The activity, which was organized by the Alternative Law Groups (ALG) and the Commission on Human Rights-Cordillera Administrative Region (CHR-CAR) with the support of the Hanns Seidel Foundation (HSF), was attended by more than 30 participants comprising of officers of the Barangay Human Rights Action Centers (BHRAC) Federation of Baguio City; barangay officials of pilot barangays; officers and staff of the CHR-CAR led by its Regional Director, Atty. Romel Daguimol and from the Central Office; members of the CBD CAR Core group; and key representatives from civil society organizations (CSOs), Police Regional Human Rights Affairs Office (RHRAO) and PNP Human Rights Affairs Office (HRAO) from the National Headquarters; Philippine Army (AFP-PA) 5th Infantry Division & 54th Infantry Brigade (onsite & online), government agencies, HSF and ALG.
The following objectives were achieved: (i) To ensure participants understand the FRS concept, purpose/objectives, significance, and its role in addressing HRVs; (ii) Participants should recognize the value of local partnerships and collaborations in examining complaint data management; (iii) Participants should be able to address challenges and establish safeguards to promote accessibility and user-friendliness of the Feedback and Referral System (FRS); and (iv) To enhance monitoring and evaluation, develop Action Plans for FRS implementation in the 5 pilot barangays.
Atty. R. Daguimol gave the Welcome Remarks. He noted that the activity aims to actualize the FRS for reporting and monitoring of human rights violations (HRVs) especially at the barangay level in collaboration with CSOs. He mentioned the FRS will be implemented in 5 pilot barangays in Baguio City in partnership with the LGU, CBD PSC through ALG, and CHR-CAR. He expressed hope that with the FRS, human rights issues and concerns will be referred properly, acted upon, and appropriate interventions/remedies will be provided. The participants looked forward to learn more about the workings of the FRS, and to have a simple, timely and accessible feedback and reporting mechanism for HRVs.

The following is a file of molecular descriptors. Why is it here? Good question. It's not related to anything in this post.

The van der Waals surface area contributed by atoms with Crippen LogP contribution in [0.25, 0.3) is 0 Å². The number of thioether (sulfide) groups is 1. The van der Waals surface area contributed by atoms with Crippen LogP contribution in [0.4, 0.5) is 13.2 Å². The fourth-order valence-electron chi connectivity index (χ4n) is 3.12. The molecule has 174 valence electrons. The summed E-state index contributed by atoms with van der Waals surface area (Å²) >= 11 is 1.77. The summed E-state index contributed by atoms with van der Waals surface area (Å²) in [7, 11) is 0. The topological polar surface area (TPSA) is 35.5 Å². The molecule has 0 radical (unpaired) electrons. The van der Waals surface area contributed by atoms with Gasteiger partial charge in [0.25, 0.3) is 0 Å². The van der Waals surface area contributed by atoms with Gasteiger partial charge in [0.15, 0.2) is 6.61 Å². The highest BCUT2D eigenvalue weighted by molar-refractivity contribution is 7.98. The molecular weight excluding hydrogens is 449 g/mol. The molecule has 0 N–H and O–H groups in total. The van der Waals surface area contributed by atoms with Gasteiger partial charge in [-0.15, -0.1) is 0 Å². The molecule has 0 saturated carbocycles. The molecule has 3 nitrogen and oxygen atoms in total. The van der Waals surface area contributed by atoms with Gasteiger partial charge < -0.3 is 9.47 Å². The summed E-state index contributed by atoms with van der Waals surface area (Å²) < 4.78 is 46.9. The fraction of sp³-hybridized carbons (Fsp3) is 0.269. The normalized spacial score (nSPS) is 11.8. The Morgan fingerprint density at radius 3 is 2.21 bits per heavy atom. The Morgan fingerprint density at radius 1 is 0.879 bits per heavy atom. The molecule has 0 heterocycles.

Mr. Rene Clemente, ALG Program Officer, presented an overview of the FRS from the time it was conceptualized to present. He stated that it is a structured mechanism for victims and witnesses of HRVs to report, provide information, gather feedback, and monitor or receive information on actions taken regarding their complaint/s. He added that in piloting the FRS for a period of time, it is expected that challenges/problems as well as potential areas for improvement will be brought up for consideration in the roll-out of the FRS in other areas in the future. He explained the role of the FRS in addressing HRVs such as providing a safe space for victims and witnesses to report HR-related issues, gather information on the types of HR-related issues in the area, and allow information on actions taken on complaint back to victim/complainant. He underscored the benefits of an effective FRS implementation such as victims gaining more confidence in reporting HRVs and increased trust in the system that there are remedies to HRVs.
During the Open Forum, the following comments were raised: (i) not all barangays have enough resources; (ii) how to sustain the FRS training; (iii) need support from LGU and private agencies; (iv) clarify scope & limitations of FRS; (v) respect traditional/local ways of resolving conflicts/cases (e.g., indigenous justice system, barangay justice system); (vi) all barangays have a human rights committee.